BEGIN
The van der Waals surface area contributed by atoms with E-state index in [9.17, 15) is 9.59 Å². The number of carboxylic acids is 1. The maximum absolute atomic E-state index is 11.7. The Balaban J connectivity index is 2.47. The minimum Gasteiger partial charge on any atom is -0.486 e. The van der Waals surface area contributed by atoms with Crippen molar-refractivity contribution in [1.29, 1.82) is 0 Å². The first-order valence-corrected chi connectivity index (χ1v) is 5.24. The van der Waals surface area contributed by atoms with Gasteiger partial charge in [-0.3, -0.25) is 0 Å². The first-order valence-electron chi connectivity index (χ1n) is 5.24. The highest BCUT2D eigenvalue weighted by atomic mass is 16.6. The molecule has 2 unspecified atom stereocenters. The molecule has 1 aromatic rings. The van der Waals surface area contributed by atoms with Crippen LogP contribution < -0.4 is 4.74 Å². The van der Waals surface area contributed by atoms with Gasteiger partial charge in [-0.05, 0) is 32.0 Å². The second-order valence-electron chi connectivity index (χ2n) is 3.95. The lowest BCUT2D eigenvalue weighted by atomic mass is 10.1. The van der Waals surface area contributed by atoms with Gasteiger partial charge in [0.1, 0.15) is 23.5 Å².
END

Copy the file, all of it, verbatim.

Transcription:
The van der Waals surface area contributed by atoms with E-state index in [9.17, 15) is 9.59 Å². The number of carboxylic acids is 1. The maximum absolute atomic E-state index is 11.7. The Balaban J connectivity index is 2.47. The minimum Gasteiger partial charge on any atom is -0.486 e. The van der Waals surface area contributed by atoms with Crippen molar-refractivity contribution in [1.29, 1.82) is 0 Å². The first-order valence-corrected chi connectivity index (χ1v) is 5.24. The van der Waals surface area contributed by atoms with Gasteiger partial charge in [-0.3, -0.25) is 0 Å². The first-order valence-electron chi connectivity index (χ1n) is 5.24. The highest BCUT2D eigenvalue weighted by atomic mass is 16.6. The molecule has 2 unspecified atom stereocenters. The molecule has 1 aromatic rings. The van der Waals surface area contributed by atoms with Crippen LogP contribution < -0.4 is 4.74 Å². The van der Waals surface area contributed by atoms with Gasteiger partial charge in [-0.05, 0) is 32.0 Å². The second-order valence-electron chi connectivity index (χ2n) is 3.95. The lowest BCUT2D eigenvalue weighted by atomic mass is 10.1. The van der Waals surface area contributed by atoms with Gasteiger partial charge in [0.1, 0.15) is 23.5 Å².